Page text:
Audrey Lintner is a freelancer for the Lawrence Journal-World and lawrence.com. She writes the Bite Sighs column.
Since my kiddo is on a gluten-free diet, I’ve learned a few things about gluten-free shopping.
Have you ever had one of those uncontrollable chocolate cravings? The kind of wild craving that sends you scrounging through the cabinets, looking for a can of frosting and a spoon? Me, too.
Well, we made it to the other side of the holiday season. The big parties are over, and all of the guests have gone home. You are now faced with a refrigerator full of leftovers. Get creative and turn boring leftovers into homemade hot pock..., er, toasty pouches! Yeah, that’s a good name.
A new year is just around the corner; a fresh start full of amazing possibilities. In a fit of nostalgia, I decided to take a look at my very first Bite Sighs recipe: a Yule Log cake.
When my friend Terry described her new favorite instant oatmeal, my brain partnered with my sweet tooth to find a way to turn said oatmeal into a cookie.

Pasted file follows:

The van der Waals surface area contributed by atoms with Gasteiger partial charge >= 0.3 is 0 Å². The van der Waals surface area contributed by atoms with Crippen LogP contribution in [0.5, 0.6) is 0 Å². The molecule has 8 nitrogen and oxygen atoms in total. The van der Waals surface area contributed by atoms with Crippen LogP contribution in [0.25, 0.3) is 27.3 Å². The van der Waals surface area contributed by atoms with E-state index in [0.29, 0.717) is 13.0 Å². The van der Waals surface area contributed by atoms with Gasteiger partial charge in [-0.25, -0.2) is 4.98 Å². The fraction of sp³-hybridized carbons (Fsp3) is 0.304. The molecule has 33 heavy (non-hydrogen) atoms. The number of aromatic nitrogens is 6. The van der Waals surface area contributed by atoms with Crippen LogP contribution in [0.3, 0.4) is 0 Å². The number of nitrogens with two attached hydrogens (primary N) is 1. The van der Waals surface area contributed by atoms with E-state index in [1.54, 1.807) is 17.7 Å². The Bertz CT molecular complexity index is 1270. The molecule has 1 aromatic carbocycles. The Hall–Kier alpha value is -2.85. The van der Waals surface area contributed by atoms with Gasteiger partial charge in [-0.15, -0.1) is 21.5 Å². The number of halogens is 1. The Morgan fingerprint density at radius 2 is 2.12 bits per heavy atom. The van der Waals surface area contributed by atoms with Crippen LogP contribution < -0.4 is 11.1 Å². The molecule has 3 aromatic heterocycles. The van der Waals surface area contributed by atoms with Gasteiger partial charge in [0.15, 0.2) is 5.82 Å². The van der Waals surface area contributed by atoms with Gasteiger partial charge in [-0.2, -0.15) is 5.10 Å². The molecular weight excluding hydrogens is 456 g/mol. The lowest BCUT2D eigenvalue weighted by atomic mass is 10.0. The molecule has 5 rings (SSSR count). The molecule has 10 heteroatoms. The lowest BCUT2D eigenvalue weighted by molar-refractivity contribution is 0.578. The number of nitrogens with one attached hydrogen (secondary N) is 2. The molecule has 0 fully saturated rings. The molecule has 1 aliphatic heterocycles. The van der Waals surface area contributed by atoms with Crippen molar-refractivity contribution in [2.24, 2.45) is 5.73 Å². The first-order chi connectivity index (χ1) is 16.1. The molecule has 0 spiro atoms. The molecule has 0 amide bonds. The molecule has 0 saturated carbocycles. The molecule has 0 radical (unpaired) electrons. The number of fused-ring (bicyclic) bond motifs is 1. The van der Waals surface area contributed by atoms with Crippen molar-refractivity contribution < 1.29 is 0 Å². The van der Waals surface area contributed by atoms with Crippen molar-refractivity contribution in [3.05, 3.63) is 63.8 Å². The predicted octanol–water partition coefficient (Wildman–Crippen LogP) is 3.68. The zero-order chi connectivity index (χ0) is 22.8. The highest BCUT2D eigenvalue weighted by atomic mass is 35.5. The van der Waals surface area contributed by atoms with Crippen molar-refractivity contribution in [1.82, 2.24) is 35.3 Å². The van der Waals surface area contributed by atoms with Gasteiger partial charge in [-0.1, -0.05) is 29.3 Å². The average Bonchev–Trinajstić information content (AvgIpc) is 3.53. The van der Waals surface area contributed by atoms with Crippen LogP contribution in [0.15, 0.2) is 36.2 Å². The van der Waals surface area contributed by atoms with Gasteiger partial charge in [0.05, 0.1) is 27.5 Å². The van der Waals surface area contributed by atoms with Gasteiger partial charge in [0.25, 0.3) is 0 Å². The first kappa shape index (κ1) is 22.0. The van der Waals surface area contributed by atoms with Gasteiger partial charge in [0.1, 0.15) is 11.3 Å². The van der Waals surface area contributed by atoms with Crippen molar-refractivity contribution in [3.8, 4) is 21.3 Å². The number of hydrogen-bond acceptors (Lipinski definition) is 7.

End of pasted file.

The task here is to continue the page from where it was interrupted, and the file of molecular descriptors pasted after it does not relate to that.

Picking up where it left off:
It’s October, and Halloween is approaching. You know what that means? It means that everything that can be eaten, sipped or smelled has been doused in the annual Overload of Pumpkin Spice. So what have I got for you this month? A 100 percent pumpkin-free cookie recipe!
There are some days that you just feel like telling the Health Police to go jump in the lake while you curl up with comfort food.
My husband made the mistake of turning me loose in a baker’s supply house recently, and I learned a couple of important truths. First off, I am not to be trusted in the self-control department when bakeware is involved. Second, the edges of a cream horn mold are really sharp; I earned myself a finger slice while I was washing the darned things.
When you’re the 5-year-old son of an avid baker, you come to accept certain things as givens: There are always cookies in the house, your birthday cakes are unfailingly awesome and your role as Chief Taster is unassailable.
In many parts of the world, meals are eaten with bread. Well, actually, most meals are eaten with utensils, but bread is a common accompaniment. From the high-rises of Manhattan to the courtyards of Casablanca, bread is a well-known staple.